The UK should be ashamed of the ‘joint venture’ convictions. America has put us on notice | Zoe Williams

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The New York Times has just carried out a disgraceful investigation into Britain’s legal principle of ‘joint enterprise’, under which people can be charged with crimes they were nowhere close to.

The report was humiliating for many reasons, especially if you consider the United States to be the world leader in locking people up for no reason other than racism. Black men in the UK are three times more likely to be sued in groups of four or more – the main measure of a joint venture case – than white men. The energy to protest this was stifled six years ago when the Supreme Court ruled joint venture cases were unfair and racist – but nothing has changed.

As the NYT puts it: “Rather than being coerced into the decision, senior prosecutors quietly devised strategies to continue bringing joint venture cases and securing convictions.”

An unknown part of the story is what it does to prisons. I was on the board of a prison charity, the Butler Trust, until this year but avoided the subject as it is a very established organization with Princess Anne as patron, it was therefore more or less impossible to write about prisons without sounding a bit too anarchic. The right amount of anarchy for royalty-endorsed charities sucks.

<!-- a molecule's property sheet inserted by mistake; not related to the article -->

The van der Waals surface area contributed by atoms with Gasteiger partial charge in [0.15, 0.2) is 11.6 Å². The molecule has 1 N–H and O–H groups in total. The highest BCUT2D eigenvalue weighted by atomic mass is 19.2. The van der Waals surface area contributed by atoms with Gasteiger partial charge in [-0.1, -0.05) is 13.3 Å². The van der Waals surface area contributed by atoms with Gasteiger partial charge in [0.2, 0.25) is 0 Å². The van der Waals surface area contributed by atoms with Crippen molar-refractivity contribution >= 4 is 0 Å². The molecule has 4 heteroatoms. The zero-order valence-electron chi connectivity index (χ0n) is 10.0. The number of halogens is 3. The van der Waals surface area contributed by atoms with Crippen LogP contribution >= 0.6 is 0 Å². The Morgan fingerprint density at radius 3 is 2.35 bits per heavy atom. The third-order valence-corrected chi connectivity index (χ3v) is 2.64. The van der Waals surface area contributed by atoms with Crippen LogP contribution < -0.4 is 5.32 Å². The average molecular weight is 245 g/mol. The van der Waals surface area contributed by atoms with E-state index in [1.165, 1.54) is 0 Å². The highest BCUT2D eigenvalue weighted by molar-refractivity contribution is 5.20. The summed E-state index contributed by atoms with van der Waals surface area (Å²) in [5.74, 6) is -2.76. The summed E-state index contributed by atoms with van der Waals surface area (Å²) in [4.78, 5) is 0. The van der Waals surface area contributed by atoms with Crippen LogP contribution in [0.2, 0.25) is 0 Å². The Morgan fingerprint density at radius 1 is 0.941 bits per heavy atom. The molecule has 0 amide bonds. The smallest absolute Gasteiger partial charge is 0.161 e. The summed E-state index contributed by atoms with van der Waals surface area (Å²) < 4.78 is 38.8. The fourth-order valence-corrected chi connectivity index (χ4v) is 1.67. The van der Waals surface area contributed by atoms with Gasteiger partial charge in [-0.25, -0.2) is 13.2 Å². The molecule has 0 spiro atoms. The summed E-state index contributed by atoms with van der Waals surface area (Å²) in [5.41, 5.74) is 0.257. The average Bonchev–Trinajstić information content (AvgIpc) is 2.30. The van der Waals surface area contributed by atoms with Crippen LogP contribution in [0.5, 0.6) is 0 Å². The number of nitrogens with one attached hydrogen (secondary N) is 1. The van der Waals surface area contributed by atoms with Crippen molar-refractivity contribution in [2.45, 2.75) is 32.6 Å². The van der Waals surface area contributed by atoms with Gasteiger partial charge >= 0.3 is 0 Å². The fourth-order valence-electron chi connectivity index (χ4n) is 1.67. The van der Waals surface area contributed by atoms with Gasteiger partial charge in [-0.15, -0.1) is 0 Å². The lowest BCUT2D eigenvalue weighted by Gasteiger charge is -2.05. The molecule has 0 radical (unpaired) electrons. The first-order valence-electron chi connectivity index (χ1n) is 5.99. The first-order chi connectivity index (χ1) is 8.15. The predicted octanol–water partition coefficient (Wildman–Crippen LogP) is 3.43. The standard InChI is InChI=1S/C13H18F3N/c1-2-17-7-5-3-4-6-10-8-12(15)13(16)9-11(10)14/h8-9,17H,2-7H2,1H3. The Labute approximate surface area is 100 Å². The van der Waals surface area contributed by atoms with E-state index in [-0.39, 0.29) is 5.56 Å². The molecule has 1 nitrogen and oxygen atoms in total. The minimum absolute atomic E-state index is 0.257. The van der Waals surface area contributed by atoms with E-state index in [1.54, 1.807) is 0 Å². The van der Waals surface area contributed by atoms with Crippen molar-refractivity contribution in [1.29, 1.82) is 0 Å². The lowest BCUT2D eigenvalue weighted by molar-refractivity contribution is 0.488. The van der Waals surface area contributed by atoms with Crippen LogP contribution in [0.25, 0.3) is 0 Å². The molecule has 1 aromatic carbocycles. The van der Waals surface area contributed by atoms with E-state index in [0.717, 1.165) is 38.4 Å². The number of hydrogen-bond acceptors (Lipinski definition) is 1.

Yet there was one thing everyone agreed on, from the most conservative prison warden to the most radical forensic psychologist: prison environments survive by assuming that everyone inside is guilty. Everything from internal discipline and behavior management to skills, training, rehabilitation and psychological programs, everything builds on that foundation, that the prisoners rightly ended up there. How do you treat a prisoner who is serving a sentence for a crime he was far from close to?

Sure, you could put him through an anger management course, but it would have to be tailored: “How to manage anger when it’s the perfectly legitimate response to an unfair process.” The effect, even on people who are in fair and square prison, is corrosive. It shouldn’t take an international gaze to put this back on the agenda, but it would be great if the NYT article did.

  • Zoe Williams is a Guardian columnist

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